If you haven’t already, click here to read Part One. Otherwise, we’re in the city, at the hotel, and all the advance work has been completed. Bob and I are dressed for work and ready to go.
8:00 a.m. – 5:00 p.m.
On Day One, we’d head down to the ball room at 5:30am and set up the AV equipment, and once again test all the equipment, cue up the film clips and audio tapes, and then head to breakfast.
It was important to the company that the teaching begins at exactly the designated time. When we were hired, we learned that “7:55 a.m. on Day One was not the time to begin setting up or checking your AV equipment. Trying to correct any technical problems at 8:00 a.m. when your students are seated at their desks ready to learn shows a lack of respect for their time. Respecting your students’ time is critical to gaining their respect.”
Liz or Jim (seminar coordinators) would then set up the registration tables, brief the agency contacts on the all important security issues and ID admission requirements, and then set up the product table.
A brief note on seminar size: Average class sizes were between 350 and 450 students. The smallest program I can remember during my 12 years with the company was a program we did in Calgary, Alberta, Canada, where just over 100 students were pre-registered. A few years earlier, Chuck and Denny had promised the agency we’d conduct a program there. Notwithstanding the red tape of getting into Canada with firearms, we’d had tremendous attendance all across our northern neighbor, from Toronto to Montreal and over to Vancouver. As it turned out, about 125 Calgary-area officers showed up and the program (based on the seminar evaluations) was a great success.
The largest group at a single program during my dozen years with the company was the customary end-of-year Las Vegas seminar, where between 900 and 1,000 officers from all across the U.S. (and several foreign countries) were not uncommon.
Liz or Jim worked out special discounted room rates for the attendees, which often included lunch specials. Trying to get 900 to 1,000 attendees fed in an hour when they had to venture outside the hotel to eat is a difficult task. So by arranging for lunch specials at the hotel restaurants it guaranteed most attendees returned to their seats at 1:00 p.m.
The venues in Vegas easily handled the large crowds. A built-in 20-x-20-foot glass-beaded screen dropped down from the ceiling and the stage height for demonstrations was 5 – 6 feet. But in some cities, due to room limitations, we’d have to schedule back-to-back programs (Atlantic City is an example) two or three days apart with attendance limited to 750 at each.
8:00 a.m. – 5:00 p.m.
Day Two’s routine began with similar set ups as Day One, minus the taping down of wires. We never had 24-hour “holds” on the ballroom due to costs. In other words, if the hotel booked an evening wedding or some other event in our ballroom, we’d do a total and complete break down at 5:00 p.m. after the seminar ended on Day One many times working around the hotel catering staff who were breaking down the tables and chairs from our classroom-style set-up. In those cases, Day Two started very early sometimes 3:30 a.m. or 4:00 a.m. in order to do a full set up and we’d have work around the catering personnel who were resetting the room, after which we’d head back to our sleeping rooms, shower, and meet for breakfast.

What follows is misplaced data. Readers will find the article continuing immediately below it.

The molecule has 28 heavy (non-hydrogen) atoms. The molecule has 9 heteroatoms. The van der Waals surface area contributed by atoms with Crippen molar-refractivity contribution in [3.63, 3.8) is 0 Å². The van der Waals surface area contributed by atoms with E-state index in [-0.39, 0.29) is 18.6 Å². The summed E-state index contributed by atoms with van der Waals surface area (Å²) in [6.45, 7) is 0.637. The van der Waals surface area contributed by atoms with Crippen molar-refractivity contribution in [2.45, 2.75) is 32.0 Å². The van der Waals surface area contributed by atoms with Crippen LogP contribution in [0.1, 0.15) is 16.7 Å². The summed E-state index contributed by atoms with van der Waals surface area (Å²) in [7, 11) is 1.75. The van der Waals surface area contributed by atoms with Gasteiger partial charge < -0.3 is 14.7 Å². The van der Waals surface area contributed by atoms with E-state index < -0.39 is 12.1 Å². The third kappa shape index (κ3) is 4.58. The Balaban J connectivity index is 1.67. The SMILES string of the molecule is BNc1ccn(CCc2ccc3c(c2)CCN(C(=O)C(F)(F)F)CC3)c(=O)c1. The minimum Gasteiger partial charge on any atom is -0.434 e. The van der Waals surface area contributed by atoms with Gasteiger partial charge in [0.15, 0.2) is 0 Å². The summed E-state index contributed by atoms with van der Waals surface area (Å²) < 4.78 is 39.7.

8:00 a.m. – 4:30 p.m.
Day Three was a shortened day by 30 minutes. Depending if Calibre had booked us on red-eye flights on the third day, break down could be a massive free-for-all, ripping up AV wires and electrical cords, and packing up all the equipment. If getting out on the third day wasn’t possible, we’d have a much more leisurely break down and leave on what was deemed Day Four, usually on the earliest possible morning flight out.
Depending on flight connections we’d get home mid-afternoon or early evening, check the mail, pay the bills, wash our clothes and get ready for the following Monday or Tuesday. It’s been estimated that between the regularly scheduled 25 to 30 pre-arranged open-to-the-police public seminars, coupled with the half dozen or so customized (private) seminars, Bob and I were on the road about 10 months a year. We both did quite a bit of expert work for the company, too. So a lot of our off time centered on trials, depositions, or site inspections. Calibre knew our family life was important, so they tried to give us a few weeks off in the summer, but travel during those months to Chicago for our “strategy sessions” or to custom seminar locations wasn’t unusual.
Some might ask, Why did we put in all those 12-, 16-, or 18-hour days for months at a time?
It wasn’t for the money, although Calibre compensated us accordingly for our professional police expertise, formal educations, and instructor creds. That helped, but the fact is, we did it for the message. Remsberg and Anderson, for not being cops, believed in the message taught in the trilogy they authored: Street Survival, The Tactical Edge, and Tactics for Criminal Patrol and the numerous award-winning training films they produced. The 24-hour, three-day seminar reinforced that life-saving message introduced in those books and films into what most officers remember as a very fast-paced, visually impacting–albeit structured–learning experience.
I know I speak for Bob Willis when I say it was an honor to work for Chuck and Denny during the years we did the seminars for them, which is why we both extended our teaching obligations without contracts and continued teaching the seminars even after they sold the company to N.Y.-based PriMedia Workplace Learning in 1999.
We did it for the message.
Fascinated by this, the insight into how this has to be done in order to work. Thank you for sharing, then & today.